Email: | Tel: 01227 639768

Tel: 01227 639768

Weekly Parliamentary Briefing


Week beginning: Monday 18th Janaury 2021

This update is produced by Simple Politics. Simplifying the world of UK politics and helping you stay on top of it. Current laws, debates and processes – they break them all down for you.

If you would like to stay up-to-date with then click Simple Politics email newsletter 



The week ahead…

House of Commons

This is a lie.

We will have Big Things happen. None of them are listed below. The system of timetabling in the Commons just doesn’t work any more. It’s not the biggest problem that the pandemic has thrown up, I’ll give you that, but I find it very annoying on a Friday morning.

We will have a statement from Gavin Williamson, surely. We need to know a little more info on schools and (mini)exams and food and, oh goodness, so much more.

Grant Shapps hasn’t updated the House on all these travel changes recently.

Matt Hancock likes to pop up every week in some form.

I won’t go through all the people who might pop up. Just know that it could be one of many people. Even Alok Sharma.

Monday – Opposition Day debates. That’s when (normally) Labout choose what’s going to be debated. Today it’s about the level paid in Universal Credit / Working Tax Credit followed by a debate on remote education and the quality of free school meals.

The debates change very little. The government don’t really care what Labour say.  What is interesting is that they can force votes on things. That’s what happened in October when the government had their plan for subsidising school meals. Labour suggested something they thought was clearer. The government voted against it – which means that the have ‘voted against feeding hungry children’. That’s a pretty massive win for Labour.  Expect another vote in that vein today.

Tuesday – The Trade Bill is back in the Commons. This is another tricky vote for the government. They say they want maximum possible flexibility in trade deals around the world. Of course, the NHS isn’t for sale, they say, but they won’t have anything in writing.  Which means other people vote for it to go in, and then the government vote against protecting the NHS.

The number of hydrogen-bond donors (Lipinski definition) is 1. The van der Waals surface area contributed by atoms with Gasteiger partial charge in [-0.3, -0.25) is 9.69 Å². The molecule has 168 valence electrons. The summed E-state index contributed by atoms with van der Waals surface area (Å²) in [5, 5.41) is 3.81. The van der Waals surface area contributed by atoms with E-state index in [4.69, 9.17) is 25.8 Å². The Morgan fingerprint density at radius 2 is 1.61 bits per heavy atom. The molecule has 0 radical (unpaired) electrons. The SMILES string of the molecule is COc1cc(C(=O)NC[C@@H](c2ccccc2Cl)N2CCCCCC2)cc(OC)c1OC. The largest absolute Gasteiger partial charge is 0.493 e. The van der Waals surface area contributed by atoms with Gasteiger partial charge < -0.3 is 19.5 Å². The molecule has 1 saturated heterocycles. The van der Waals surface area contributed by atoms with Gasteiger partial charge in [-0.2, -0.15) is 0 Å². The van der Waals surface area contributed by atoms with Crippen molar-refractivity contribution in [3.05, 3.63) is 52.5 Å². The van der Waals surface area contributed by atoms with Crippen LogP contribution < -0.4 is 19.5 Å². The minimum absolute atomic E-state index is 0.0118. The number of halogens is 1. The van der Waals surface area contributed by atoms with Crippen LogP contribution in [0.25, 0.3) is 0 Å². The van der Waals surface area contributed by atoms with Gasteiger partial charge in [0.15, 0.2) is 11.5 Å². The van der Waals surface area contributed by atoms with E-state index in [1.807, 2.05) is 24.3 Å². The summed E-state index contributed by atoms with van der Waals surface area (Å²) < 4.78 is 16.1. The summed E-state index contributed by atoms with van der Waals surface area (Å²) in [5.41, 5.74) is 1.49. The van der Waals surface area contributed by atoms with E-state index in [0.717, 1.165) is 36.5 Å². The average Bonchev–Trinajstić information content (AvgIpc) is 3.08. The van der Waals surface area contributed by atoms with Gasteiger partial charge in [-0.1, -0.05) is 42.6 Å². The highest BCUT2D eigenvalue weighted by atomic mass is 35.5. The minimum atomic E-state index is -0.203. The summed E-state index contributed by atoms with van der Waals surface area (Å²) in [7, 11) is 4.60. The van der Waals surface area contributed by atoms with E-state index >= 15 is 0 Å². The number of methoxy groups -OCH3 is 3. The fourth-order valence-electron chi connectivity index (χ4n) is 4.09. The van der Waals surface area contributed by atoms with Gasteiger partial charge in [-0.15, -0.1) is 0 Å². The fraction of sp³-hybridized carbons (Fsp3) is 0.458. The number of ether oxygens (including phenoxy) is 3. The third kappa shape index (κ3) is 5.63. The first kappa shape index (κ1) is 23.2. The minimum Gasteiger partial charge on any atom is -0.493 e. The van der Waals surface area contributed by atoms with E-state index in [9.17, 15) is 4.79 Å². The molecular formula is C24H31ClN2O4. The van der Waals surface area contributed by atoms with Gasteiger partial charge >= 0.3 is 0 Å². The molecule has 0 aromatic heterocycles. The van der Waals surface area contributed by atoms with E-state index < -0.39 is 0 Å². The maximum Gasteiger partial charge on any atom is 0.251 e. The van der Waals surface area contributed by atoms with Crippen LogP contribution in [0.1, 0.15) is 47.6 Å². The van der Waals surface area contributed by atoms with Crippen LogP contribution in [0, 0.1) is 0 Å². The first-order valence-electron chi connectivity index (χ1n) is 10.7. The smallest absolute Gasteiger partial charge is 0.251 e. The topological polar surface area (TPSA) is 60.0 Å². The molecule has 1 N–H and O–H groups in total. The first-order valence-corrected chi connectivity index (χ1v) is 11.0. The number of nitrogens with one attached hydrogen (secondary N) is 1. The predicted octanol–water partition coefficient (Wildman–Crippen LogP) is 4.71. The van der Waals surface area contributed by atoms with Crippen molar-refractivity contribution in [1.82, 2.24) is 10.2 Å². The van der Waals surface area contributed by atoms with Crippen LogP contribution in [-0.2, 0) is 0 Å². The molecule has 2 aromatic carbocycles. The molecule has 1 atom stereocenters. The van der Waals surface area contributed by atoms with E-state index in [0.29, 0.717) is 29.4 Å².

Wednesday  – Some PMQs for you.

Officially, it’s then onto some pretty dull stuff. It won’t be that, though.

Today is the Restriction Review in England. Expect the Prime Minister, probably Matt Hancock and maybe even some Micheal Gove in your life.

Thursday – Debates on the equitable life scandal and another one on child maintenance during this virus.

Friday – If you were interested in the PMB stuff last week, you’re going to be disappointed. All Friday sittings have been suspended. They want to spend minimum time all rubbing up next to each other in the corridors.

House of Lords

Monday – The Trade Bill in the Commons tomorrow is in the Lords today.

Tuesday – Yeah, not much. Quite a good day to focus on homeschooling your children.

Wednesday  – A bill about protecting the armed forces from prosecution for things done in the course of duty more than five years ago.  Clearly, it’s a little controversial. War crimes can be discovered a while later. The government say it’s needed so that the armed forces can go about their duty without worrying about future court cases. This bill has partly come about because of the prosecution of soldiers for events that took place in Northern Ireland during the Troubles.

Thursday – The spy bill is back. This is a vital question that says so much about who we are as a nation. Should our spies be able to break the law and do what they think they need to – whatever that is – in protecting the nation?  If so, who watches the watchmen? Were it not for this virus, this would be part of a much wider national conversation.

About The Right Ethos

The Right Ethos was set up after our founder, Jonathan Dearth, had worked in the campaigning sector for 13 years, for campaigning organisations including Amnesty International, Shelter, Liberty and the World Development Movement. It was set up as a response to multi-sector recruitment consultancies moving in on the charity sector, and in particular not recognising that people who work for campaigning organisations are motivated by justice and long term change.